Who owns what? New app aimed at helping tenants band together
MONTREAL -- With vacancy levels at 15-year lows, it can be tough to find an apartment in Montreal these days. A local web developer is hoping his new website can change that.
Find My Landlord is based on a project started in Chicago. Web developer Chris Bitsakis adapted it for Montreal by using public information from the city to identify which landlords own which properties, creating a clearer picture of who owns what.
“The reason I made this tool is to just expose companies who own companies under shell corporations to avoid liability or conceal their identity,” said Bitsakis. “It's to expose commercial properties that are being bought up for the purposes of speculation.”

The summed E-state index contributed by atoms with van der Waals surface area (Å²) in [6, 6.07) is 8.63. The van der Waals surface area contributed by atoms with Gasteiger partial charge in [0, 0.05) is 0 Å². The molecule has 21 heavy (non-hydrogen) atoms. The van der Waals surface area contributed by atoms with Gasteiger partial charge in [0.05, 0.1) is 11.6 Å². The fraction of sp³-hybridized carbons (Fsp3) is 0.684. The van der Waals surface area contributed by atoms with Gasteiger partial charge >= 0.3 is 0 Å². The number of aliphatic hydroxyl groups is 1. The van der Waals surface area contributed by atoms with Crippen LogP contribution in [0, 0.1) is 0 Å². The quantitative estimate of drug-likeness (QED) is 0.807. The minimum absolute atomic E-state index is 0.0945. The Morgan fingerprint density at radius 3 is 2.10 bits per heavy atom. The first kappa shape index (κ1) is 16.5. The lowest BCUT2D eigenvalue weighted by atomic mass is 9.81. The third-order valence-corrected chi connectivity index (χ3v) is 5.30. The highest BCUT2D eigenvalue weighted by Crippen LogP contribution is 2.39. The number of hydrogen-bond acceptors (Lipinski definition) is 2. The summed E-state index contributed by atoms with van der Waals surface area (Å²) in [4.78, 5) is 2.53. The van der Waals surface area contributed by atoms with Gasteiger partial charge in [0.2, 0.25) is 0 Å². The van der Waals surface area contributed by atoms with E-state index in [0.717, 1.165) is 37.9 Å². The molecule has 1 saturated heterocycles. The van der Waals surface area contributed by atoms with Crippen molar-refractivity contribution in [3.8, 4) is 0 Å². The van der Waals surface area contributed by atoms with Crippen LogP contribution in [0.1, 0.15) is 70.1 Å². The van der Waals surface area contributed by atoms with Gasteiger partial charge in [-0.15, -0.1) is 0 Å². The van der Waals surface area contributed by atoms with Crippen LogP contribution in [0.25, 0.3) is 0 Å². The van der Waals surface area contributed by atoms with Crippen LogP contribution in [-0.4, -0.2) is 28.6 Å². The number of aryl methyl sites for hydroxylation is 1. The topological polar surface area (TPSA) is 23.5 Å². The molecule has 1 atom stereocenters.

Maxime Roy-Allard of tenants' rights group RCLALC said the program has the potential to help tenants mobilize.
“People could come together if they have the same landlord and maybe fight rent increases or eviction,” he said.
Landlords, on the other hand, believe the website abuses public records.
“This is personal information that must be used for tax inspections or some other specific use,” said Hans Brouillette, spokesperson for landlord group CORPIQ. “Certainly not to provide information of the portfolio of a property owner to know how many buildings he has. This is the kind of information no one wants to see spread.”
Bitsakis countered that transparency will make for a better city.
“The city should make such a tool,” he said. “It should make access to this information easier.”